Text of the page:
Junkanoo historically functioned as a form of resistance through art. The use of mimicry, parody, and implicit criticism of British dress, manners, and institutions turned the gaze onto the slave masters — an African gaze — resulting in a newfound subjectivity in the West.
Indeed, art as resistance can be found throughout the Americas: the cakewalk in the United States, colonial theater in Peru, and the Black Indians of Mardi Gras. The cakewalk in the United States parodied the dress and manners of slaves’ masters. The difference is that the cakewalk was performed for the white gaze, eventually devolving into the minstrel show. Colonial theater in Peru was used to protest colonialism and call for revolution. The Mardi Gras Black Indians originally performed in predominantly Black spaces. The connection to the African ancestors is apparent in the drums, call-and-response vocals, and elaborate masks.
The Asbury Park venue gave “Junkanooacome” a feeling of geographical resistance as a Black performance in a White space given that Asbury Park comprises a predominately White beachfront East Side and a predominately Black West Side, which is home to generations of people struggling to feel the economic and social benefits of their East Side counterparts.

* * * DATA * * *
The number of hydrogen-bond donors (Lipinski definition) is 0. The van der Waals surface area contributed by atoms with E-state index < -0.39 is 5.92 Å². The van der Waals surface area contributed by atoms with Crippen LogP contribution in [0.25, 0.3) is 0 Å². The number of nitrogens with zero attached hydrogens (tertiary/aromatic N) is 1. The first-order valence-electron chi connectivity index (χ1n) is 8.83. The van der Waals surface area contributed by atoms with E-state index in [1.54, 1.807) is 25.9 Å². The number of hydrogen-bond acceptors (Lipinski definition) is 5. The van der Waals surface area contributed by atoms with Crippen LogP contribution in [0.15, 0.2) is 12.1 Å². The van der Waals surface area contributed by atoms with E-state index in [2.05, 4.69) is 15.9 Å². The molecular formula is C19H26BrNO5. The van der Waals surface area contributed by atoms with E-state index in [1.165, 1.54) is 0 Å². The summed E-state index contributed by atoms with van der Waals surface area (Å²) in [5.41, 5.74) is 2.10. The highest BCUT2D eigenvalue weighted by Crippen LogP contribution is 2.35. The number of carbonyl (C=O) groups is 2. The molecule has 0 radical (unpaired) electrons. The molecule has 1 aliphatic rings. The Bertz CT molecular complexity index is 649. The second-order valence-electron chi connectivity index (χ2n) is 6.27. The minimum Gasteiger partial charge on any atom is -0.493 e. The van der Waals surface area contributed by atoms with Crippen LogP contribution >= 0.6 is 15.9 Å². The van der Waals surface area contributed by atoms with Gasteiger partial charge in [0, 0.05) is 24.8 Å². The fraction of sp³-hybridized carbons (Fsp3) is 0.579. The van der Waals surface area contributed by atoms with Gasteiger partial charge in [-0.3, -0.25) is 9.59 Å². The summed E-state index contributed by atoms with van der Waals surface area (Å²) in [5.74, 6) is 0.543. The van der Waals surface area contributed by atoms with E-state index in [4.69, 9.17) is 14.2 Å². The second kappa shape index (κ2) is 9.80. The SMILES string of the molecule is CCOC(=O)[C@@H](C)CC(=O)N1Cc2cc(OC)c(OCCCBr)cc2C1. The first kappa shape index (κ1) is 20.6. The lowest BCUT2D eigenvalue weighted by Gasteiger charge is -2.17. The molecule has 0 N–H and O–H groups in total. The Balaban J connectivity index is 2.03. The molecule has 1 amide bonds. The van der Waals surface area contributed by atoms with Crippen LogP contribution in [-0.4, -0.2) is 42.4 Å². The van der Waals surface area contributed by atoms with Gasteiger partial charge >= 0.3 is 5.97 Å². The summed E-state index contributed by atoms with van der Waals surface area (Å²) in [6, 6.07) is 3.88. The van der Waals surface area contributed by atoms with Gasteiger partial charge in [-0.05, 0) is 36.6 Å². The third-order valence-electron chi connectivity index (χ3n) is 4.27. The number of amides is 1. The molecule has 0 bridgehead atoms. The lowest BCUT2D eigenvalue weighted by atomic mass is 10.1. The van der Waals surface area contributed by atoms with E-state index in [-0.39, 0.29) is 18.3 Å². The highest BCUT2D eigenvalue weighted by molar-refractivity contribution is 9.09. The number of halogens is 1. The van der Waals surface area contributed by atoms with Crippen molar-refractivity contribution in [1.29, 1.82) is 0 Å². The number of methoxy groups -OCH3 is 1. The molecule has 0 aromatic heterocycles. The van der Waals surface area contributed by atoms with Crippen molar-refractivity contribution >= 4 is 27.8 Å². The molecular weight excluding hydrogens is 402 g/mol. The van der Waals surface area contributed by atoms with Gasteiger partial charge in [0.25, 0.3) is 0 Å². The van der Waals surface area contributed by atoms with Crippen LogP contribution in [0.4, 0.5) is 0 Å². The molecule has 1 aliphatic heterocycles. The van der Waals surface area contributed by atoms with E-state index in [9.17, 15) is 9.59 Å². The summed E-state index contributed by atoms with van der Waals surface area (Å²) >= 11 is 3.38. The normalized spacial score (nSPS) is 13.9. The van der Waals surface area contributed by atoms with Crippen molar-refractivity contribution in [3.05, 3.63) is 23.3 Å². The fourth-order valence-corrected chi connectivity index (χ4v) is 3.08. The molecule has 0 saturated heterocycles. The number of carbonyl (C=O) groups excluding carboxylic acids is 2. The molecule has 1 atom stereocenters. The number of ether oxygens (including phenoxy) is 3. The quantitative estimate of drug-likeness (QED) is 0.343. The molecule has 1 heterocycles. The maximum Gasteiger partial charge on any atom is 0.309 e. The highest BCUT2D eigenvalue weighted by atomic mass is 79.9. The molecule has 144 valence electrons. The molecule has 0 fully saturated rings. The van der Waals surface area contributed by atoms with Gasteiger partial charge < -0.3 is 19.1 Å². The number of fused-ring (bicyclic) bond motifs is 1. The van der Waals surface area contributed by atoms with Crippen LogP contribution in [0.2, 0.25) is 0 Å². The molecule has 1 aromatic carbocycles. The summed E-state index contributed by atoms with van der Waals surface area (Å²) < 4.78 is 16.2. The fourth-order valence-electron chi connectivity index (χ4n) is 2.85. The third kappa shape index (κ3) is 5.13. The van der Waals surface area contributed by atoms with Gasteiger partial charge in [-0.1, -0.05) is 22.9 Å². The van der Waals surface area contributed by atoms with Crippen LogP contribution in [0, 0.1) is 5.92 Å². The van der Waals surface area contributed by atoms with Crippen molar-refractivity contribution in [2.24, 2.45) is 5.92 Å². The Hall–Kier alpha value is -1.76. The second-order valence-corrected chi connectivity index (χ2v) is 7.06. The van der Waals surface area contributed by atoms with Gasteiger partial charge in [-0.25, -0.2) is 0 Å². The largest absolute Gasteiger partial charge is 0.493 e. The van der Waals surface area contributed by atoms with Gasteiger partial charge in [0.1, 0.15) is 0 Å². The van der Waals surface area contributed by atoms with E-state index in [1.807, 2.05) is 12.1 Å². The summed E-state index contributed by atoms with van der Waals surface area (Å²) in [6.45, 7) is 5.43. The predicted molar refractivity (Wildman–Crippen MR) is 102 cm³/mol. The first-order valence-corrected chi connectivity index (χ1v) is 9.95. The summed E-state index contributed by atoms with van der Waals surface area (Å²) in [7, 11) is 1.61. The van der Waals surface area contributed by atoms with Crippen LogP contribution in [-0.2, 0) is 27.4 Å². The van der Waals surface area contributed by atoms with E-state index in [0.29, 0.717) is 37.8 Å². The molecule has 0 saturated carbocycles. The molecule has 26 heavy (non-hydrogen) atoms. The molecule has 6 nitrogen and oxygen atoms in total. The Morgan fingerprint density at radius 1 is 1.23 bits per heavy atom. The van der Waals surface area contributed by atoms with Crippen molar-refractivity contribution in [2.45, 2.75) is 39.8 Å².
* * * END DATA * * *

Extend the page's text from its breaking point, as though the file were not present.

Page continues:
Jodie Lyn-Kee-Chow, as House Head, knocks on the lid of the coffin-ship. The Horned-Headed Man, wearing a horse skull, steps out of the coffin to join the other performers. One of the drummers, Sister Isis, sings “Wade in the Water” as Lyn-Kee-Chow pulls on the coffin’s chain, transforming it into a stylized slave ship. She drags the coffin-ship across the sand and into the surf, leaving it to disintegrate in the Atlantic.
Junkanoo has endured as an example and inspiration for art as resistance. I remember a talk that Zanele Muholi gave at the Brooklyn Museum a few years ago in which she discussed art as activism. Its mere existence is an act of resistance. The ability to disarm the target by masking a rallying cry with festivity and play has allowed these traditions to endure in oppressive environments. The mostly White audience on the sand at Asbury Park, enjoying the colorful costumes, the beat of the drum, vocals, dancing, and props viewed the performances primarily as art and entertainment . The seed was planted though. The audience lingered asking questions in casual conversation with the performers. It seems like people are finally ready to join in the discussion — an invitation to which was extended centuries ago.
“Junkanooacome” (2019) was part of the Siren Arts’ series, Into the Mystic, held in Asbury Park during July and August 2019 and curated by Victoria Reis. The series also featured performances by Kunj (DC), Jane Carver (Philadelphia), Maps Glover (DC), Ayana Evans (NYC), Tsedaye Makonnen (DC), and Andrew Demirjian (Newark).